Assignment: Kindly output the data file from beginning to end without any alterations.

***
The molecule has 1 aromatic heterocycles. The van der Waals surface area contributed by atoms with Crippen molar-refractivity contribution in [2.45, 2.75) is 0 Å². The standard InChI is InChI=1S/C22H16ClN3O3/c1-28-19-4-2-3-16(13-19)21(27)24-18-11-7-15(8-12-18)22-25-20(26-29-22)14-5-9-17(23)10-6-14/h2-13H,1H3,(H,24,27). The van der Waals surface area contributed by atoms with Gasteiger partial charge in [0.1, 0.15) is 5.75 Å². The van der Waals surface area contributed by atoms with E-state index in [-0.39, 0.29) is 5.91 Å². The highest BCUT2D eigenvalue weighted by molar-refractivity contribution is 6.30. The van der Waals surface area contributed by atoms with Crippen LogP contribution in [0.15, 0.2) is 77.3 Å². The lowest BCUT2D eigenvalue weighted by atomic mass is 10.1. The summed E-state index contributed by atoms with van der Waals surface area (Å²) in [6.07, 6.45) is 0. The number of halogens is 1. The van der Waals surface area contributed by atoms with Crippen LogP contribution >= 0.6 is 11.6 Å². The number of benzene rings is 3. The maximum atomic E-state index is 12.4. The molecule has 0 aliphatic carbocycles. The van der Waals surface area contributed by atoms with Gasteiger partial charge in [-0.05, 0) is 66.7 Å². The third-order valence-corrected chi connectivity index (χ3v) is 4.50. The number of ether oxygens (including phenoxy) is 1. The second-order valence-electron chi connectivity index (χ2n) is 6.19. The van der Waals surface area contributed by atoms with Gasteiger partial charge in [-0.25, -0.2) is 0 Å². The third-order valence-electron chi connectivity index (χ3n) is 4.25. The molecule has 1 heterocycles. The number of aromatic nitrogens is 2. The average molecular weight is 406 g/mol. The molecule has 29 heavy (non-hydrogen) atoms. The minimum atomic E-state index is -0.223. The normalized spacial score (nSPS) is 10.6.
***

The molecule has 1 aromatic heterocycles. The van der Waals surface area contributed by atoms with Crippen molar-refractivity contribution in [2.45, 2.75) is 0 Å². The standard InChI is InChI=1S/C22H16ClN3O3/c1-28-19-4-2-3-16(13-19)21(27)24-18-11-7-15(8-12-18)22-25-20(26-29-22)14-5-9-17(23)10-6-14/h2-13H,1H3,(H,24,27). The van der Waals surface area contributed by atoms with Gasteiger partial charge in [0.1, 0.15) is 5.75 Å². The van der Waals surface area contributed by atoms with E-state index in [-0.39, 0.29) is 5.91 Å². The highest BCUT2D eigenvalue weighted by molar-refractivity contribution is 6.30. The van der Waals surface area contributed by atoms with Crippen LogP contribution in [0.15, 0.2) is 77.3 Å². The lowest BCUT2D eigenvalue weighted by atomic mass is 10.1. The summed E-state index contributed by atoms with van der Waals surface area (Å²) in [6.07, 6.45) is 0. The number of halogens is 1. The van der Waals surface area contributed by atoms with Crippen LogP contribution >= 0.6 is 11.6 Å². The number of benzene rings is 3. The maximum atomic E-state index is 12.4. The molecule has 0 aliphatic carbocycles. The van der Waals surface area contributed by atoms with Gasteiger partial charge in [-0.05, 0) is 66.7 Å². The third-order valence-corrected chi connectivity index (χ3v) is 4.50. The number of ether oxygens (including phenoxy) is 1. The second-order valence-electron chi connectivity index (χ2n) is 6.19. The van der Waals surface area contributed by atoms with Gasteiger partial charge in [-0.25, -0.2) is 0 Å². The third-order valence-electron chi connectivity index (χ3n) is 4.25. The molecule has 1 heterocycles. The number of aromatic nitrogens is 2. The average molecular weight is 406 g/mol. The molecule has 29 heavy (non-hydrogen) atoms. The minimum atomic E-state index is -0.223. The normalized spacial score (nSPS) is 10.6.